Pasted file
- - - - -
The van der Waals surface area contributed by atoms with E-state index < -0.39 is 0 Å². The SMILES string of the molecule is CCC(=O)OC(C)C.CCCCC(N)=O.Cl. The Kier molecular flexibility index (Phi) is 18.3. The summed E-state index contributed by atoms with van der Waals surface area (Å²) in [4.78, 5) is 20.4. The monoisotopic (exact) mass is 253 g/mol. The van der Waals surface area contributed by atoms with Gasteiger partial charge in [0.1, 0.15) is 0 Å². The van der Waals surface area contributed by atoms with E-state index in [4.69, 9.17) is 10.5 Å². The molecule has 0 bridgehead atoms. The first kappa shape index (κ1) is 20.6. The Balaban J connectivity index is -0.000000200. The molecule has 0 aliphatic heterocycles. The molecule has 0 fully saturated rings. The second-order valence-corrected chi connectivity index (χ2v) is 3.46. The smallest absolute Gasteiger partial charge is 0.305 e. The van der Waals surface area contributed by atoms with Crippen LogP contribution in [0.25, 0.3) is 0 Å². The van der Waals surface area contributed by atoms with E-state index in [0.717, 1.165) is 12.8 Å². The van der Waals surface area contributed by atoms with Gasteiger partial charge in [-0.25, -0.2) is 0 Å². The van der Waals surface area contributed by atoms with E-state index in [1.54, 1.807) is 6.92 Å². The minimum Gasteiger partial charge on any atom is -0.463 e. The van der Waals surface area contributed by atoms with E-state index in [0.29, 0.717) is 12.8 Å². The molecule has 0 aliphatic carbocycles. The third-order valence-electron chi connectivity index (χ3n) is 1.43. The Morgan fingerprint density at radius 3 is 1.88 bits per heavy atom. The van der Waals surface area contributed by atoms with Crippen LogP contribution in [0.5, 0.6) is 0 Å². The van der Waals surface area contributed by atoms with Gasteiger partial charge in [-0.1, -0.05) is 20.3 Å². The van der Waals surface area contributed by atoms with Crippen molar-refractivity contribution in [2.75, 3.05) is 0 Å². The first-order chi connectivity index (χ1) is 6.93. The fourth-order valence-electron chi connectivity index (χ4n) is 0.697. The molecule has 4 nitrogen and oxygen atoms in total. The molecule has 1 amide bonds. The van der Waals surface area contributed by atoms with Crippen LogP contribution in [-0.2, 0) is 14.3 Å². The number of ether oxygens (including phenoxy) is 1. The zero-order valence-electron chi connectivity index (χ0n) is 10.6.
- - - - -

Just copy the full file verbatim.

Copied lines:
The van der Waals surface area contributed by atoms with E-state index < -0.39 is 0 Å². The SMILES string of the molecule is CCC(=O)OC(C)C.CCCCC(N)=O.Cl. The Kier molecular flexibility index (Phi) is 18.3. The summed E-state index contributed by atoms with van der Waals surface area (Å²) in [4.78, 5) is 20.4. The monoisotopic (exact) mass is 253 g/mol. The van der Waals surface area contributed by atoms with Gasteiger partial charge in [0.1, 0.15) is 0 Å². The van der Waals surface area contributed by atoms with E-state index in [4.69, 9.17) is 10.5 Å². The molecule has 0 bridgehead atoms. The first kappa shape index (κ1) is 20.6. The Balaban J connectivity index is -0.000000200. The molecule has 0 aliphatic heterocycles. The molecule has 0 fully saturated rings. The second-order valence-corrected chi connectivity index (χ2v) is 3.46. The smallest absolute Gasteiger partial charge is 0.305 e. The van der Waals surface area contributed by atoms with Crippen LogP contribution in [0.25, 0.3) is 0 Å². The van der Waals surface area contributed by atoms with E-state index in [0.717, 1.165) is 12.8 Å². The van der Waals surface area contributed by atoms with Gasteiger partial charge in [-0.25, -0.2) is 0 Å². The van der Waals surface area contributed by atoms with E-state index in [1.54, 1.807) is 6.92 Å². The minimum Gasteiger partial charge on any atom is -0.463 e. The van der Waals surface area contributed by atoms with E-state index in [0.29, 0.717) is 12.8 Å². The molecule has 0 aliphatic carbocycles. The third-order valence-electron chi connectivity index (χ3n) is 1.43. The Morgan fingerprint density at radius 3 is 1.88 bits per heavy atom. The van der Waals surface area contributed by atoms with Crippen LogP contribution in [0.5, 0.6) is 0 Å². The van der Waals surface area contributed by atoms with Gasteiger partial charge in [-0.1, -0.05) is 20.3 Å². The van der Waals surface area contributed by atoms with Crippen molar-refractivity contribution in [2.75, 3.05) is 0 Å². The first-order chi connectivity index (χ1) is 6.93. The fourth-order valence-electron chi connectivity index (χ4n) is 0.697. The molecule has 4 nitrogen and oxygen atoms in total. The molecule has 1 amide bonds. The van der Waals surface area contributed by atoms with Crippen LogP contribution in [-0.2, 0) is 14.3 Å². The number of ether oxygens (including phenoxy) is 1. The zero-order valence-electron chi connectivity index (χ0n) is 10.6.